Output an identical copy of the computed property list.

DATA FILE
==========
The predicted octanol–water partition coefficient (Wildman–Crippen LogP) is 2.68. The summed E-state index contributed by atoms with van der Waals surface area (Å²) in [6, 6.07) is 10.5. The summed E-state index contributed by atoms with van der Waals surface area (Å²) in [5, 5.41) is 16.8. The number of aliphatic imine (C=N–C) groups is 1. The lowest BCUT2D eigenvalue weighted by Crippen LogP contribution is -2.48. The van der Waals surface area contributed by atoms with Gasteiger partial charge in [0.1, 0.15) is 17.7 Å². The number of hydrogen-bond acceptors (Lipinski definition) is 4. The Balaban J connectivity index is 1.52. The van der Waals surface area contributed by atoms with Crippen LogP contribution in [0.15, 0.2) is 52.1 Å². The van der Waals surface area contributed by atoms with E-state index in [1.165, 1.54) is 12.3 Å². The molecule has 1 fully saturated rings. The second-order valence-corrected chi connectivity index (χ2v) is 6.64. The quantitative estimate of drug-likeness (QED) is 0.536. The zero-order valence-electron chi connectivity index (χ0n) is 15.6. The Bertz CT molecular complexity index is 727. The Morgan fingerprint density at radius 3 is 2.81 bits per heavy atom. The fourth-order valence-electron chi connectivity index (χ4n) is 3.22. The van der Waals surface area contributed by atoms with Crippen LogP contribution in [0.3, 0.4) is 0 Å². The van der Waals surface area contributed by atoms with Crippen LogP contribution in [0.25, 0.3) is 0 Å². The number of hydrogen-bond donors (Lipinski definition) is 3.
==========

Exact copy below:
The predicted octanol–water partition coefficient (Wildman–Crippen LogP) is 2.68. The summed E-state index contributed by atoms with van der Waals surface area (Å²) in [6, 6.07) is 10.5. The summed E-state index contributed by atoms with van der Waals surface area (Å²) in [5, 5.41) is 16.8. The number of aliphatic imine (C=N–C) groups is 1. The lowest BCUT2D eigenvalue weighted by Crippen LogP contribution is -2.48. The van der Waals surface area contributed by atoms with Gasteiger partial charge in [0.1, 0.15) is 17.7 Å². The number of hydrogen-bond acceptors (Lipinski definition) is 4. The Balaban J connectivity index is 1.52. The van der Waals surface area contributed by atoms with Crippen LogP contribution in [0.15, 0.2) is 52.1 Å². The van der Waals surface area contributed by atoms with E-state index in [1.165, 1.54) is 12.3 Å². The molecule has 1 fully saturated rings. The second-order valence-corrected chi connectivity index (χ2v) is 6.64. The quantitative estimate of drug-likeness (QED) is 0.536. The zero-order valence-electron chi connectivity index (χ0n) is 15.6. The Bertz CT molecular complexity index is 727. The Morgan fingerprint density at radius 3 is 2.81 bits per heavy atom. The fourth-order valence-electron chi connectivity index (χ4n) is 3.22. The van der Waals surface area contributed by atoms with Crippen LogP contribution in [0.3, 0.4) is 0 Å². The van der Waals surface area contributed by atoms with Crippen LogP contribution in [0.25, 0.3) is 0 Å². The number of hydrogen-bond donors (Lipinski definition) is 3.